Or if so, secondary to the employer’s liability due to a legal concept called vicarious liability, which varies from state to state, so you’re well advised to seek professional legal advice for your state if you’re an employer and want to learn more.
It doesn’t matter than the employee was in technical violation of both state law and the company’s rules, the employer has liability exposure. Now, depending on the action by the employee, the employer may or may not have exposure, but a LLC employer may shield the LLC owner from exposure in this scenario.
Because a business owners general liability policy is going to provide a legal defense regardless if the entity is a LLC or sole proprietor, and that’s almost certainly the greatest obstacle for a plaintiff to get at the business owner’s assets, the LLC isn’t really helping. In other words, the benefits desired from an LLC are mooted due to other factors and the business owner can maybe save some time and money staying small and having a sole proprietorship instead of an LLC.
And for clarity sake, in my mind within the context here, a LLC is the same as a corporation. They’re two very different types of entities, albeit I’m looking at this from an insurance liability point of view. Other considerations may impact your consideration between a corporation and LLC. Again, talk to a professional legal advisor if you want to know the pros and cons in your particular scenario.
Again, as the person who physically “causes an injury” (regardless if bodily or property), you shouldn’t anticipate having an LLC entity providing protection, because you’re the one who caused the injury.
Therefore, in within this fact pattern, jumping through the hoops to create an LLC will not likely bear fruit.
Another similar situation is when the owner is also a driver of a vehicle. Let’s use non-emergency medical transportation as an example because I have client businesses that are NEMT providers.
While a LLC entity may provide liability protection for NEMT operators hiring employee drivers, as a one-man or one-woman band, you’re physically driving the vehicle and therefore you should expect any claims and/or lawsuits to name you directly.
And in terms of who gets named, and going full circle to the question of is it better to form a LLC or buy insurance, I’ll have you answer this question for me, so you can follow the fact pattern why in 99.9% of the time, forming a LLC is worthless for liability exposure if you don’t have insurance (making insurance the right choice).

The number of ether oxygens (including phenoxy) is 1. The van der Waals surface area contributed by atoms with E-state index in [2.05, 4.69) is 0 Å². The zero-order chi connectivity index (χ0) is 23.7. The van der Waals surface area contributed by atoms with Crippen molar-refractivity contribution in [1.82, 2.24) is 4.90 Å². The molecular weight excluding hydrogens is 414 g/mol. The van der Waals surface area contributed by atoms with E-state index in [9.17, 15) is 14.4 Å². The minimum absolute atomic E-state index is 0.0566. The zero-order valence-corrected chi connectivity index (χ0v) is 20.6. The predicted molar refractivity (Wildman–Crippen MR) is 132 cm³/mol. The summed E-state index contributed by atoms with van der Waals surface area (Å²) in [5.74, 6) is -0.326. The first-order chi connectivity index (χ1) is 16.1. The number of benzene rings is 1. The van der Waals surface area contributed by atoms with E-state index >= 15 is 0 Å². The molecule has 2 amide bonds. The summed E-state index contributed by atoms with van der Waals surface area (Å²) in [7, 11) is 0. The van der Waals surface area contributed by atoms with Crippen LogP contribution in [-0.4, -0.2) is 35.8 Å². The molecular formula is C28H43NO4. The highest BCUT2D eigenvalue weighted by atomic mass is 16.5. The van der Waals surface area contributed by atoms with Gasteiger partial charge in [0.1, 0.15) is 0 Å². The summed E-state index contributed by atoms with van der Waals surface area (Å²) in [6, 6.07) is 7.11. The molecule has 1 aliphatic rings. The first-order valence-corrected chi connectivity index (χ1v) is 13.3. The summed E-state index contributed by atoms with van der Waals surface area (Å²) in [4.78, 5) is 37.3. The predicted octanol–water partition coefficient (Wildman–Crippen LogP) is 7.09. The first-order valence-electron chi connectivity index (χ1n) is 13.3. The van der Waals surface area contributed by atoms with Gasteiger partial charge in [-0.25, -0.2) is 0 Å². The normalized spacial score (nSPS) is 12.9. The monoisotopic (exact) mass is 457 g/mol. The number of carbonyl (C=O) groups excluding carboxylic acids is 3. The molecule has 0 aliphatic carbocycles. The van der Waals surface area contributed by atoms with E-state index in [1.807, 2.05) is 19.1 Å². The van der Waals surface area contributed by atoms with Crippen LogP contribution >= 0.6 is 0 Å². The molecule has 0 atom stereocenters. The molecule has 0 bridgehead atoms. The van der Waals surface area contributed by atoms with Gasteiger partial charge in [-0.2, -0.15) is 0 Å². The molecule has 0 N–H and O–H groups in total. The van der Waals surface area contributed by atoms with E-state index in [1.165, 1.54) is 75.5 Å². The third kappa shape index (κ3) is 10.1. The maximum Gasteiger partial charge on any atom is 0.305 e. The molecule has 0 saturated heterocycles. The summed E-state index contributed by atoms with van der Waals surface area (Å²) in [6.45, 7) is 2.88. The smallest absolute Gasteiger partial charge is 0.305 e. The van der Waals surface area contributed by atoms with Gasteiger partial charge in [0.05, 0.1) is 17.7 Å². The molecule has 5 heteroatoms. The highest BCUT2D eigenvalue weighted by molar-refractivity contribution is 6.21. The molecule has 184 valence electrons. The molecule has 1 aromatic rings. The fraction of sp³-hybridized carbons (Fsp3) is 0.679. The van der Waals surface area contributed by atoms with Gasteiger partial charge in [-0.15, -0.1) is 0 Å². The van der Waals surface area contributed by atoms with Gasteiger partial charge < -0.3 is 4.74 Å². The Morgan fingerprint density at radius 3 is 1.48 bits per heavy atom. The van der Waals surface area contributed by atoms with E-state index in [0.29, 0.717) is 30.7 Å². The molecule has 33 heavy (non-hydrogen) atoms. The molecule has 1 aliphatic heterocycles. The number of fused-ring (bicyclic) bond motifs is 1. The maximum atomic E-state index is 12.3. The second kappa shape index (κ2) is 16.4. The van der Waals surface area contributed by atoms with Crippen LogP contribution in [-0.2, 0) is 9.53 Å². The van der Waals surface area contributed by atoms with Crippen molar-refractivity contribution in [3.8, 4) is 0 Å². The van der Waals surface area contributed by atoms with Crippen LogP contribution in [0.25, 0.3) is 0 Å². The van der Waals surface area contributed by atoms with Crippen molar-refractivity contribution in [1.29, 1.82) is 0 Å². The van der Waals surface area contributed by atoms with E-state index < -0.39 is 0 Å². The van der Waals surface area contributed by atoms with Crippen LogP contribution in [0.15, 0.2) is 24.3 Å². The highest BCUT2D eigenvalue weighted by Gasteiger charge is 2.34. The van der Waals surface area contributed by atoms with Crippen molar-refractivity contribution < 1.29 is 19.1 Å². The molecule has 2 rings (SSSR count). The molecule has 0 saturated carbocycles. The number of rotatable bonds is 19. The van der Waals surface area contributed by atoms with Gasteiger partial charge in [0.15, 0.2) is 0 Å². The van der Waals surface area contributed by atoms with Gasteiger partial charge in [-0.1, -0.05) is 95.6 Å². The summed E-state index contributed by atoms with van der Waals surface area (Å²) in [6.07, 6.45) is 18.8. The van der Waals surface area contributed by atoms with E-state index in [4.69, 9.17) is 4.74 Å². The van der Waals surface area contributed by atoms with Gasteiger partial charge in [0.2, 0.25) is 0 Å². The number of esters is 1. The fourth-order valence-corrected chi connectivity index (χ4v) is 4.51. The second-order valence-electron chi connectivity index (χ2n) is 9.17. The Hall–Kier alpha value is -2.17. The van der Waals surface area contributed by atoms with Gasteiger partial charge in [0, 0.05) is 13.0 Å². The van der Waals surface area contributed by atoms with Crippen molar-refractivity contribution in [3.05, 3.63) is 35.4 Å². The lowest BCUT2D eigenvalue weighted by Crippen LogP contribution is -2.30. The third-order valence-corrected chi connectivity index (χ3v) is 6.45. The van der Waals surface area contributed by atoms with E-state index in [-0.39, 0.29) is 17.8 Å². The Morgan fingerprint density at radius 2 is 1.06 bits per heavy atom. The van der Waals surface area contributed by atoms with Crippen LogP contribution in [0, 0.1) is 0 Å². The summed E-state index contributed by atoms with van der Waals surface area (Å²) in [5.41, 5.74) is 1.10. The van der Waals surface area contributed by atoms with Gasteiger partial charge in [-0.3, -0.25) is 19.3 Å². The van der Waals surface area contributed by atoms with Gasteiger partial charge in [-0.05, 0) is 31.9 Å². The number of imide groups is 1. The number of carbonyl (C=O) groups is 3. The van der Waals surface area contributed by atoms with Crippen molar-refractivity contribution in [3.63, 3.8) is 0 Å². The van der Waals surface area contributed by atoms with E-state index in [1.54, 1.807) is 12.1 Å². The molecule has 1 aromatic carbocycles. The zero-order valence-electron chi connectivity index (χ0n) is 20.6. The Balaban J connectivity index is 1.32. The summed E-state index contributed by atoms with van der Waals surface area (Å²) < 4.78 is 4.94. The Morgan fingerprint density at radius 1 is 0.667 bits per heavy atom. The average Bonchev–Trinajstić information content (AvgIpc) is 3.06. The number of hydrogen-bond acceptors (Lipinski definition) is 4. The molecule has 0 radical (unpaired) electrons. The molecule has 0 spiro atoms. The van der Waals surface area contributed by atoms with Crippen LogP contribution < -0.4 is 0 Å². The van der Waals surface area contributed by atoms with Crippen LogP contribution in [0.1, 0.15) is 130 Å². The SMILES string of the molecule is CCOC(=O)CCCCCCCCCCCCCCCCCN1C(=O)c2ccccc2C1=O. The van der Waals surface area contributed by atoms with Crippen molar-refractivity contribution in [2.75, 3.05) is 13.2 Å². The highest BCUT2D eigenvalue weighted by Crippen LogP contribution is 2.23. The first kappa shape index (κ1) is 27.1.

For this we’ll use the painter business again, only so we don’t have to use driving and the required by law influence of insurance. Let’s say the business owner negligently leaves a ladder up and open while leaving for lunch. In the meantime, a small child decides, as anyone with small children know will happen, decides to climb the ladder.
While climbing the ladder, which in this situation we’ll add is next to the stairs leading lower, the child slips and falls about 15 feet, breaking several bones and requiring a trip and stay at the hospital
You can bet the plaintiff’s attorney will not only name your LLC, albeit will also name you personally. And because you thought you would spend your money on forming an LLC because it would last your lifetime, instead of spending money for business general liability insurance, which has to be renewed every year, you don’t have insurance.
When the plaintiff names you and your LLC, you may feel and even say “here’s the keys to the storage unit with all the painting gear,” thinking you’re fine because the LLC will limit your personal liability.
However, there’s that pesky fact of you also being named. You think to yourself that you have renters or homeowner’s insurance and there’s liability coverage afforded from that. However, your homeowner’s agent quickly says “sorry, your personal liability coverage excludes all business activities, so you don’t have coverage.”
Now what? You must defend yourself, which may mean stroking a large check to pay an attorney to defend you against the lawsuit. It also means if you have assets that aren’t excluded from judgments (often retirement money can’t be touched for example), you’re on the hook.
An expensive insurance policy for $700 may save you from losing $300,000 in this type of situation. This is especially relevant if you have rental property or other valuable assets you can’t keep from creditors.
Even a false, or unjustified lawsuit could cost you thousands of dollars in legal fees to defend, which you can’t expect, much less count on, having returned to you from a losing plaintiff. In United States, for the most part, each side pays all or most of their own legal costs regardless of what side wins.
In a nutshell, if you don’t have any assets, won’t have assets, and won’t have employees or much in terms of income (thinking less than $5,000 a year), you can likely just get an insurance policy and forego the time, money, and work involved with setting up an LLC, because it’s unlikely you will get any real worthwhile relative benefit from having one.
Next, let’s look at scenarios where I think having a separate entity is a must for a new startup business.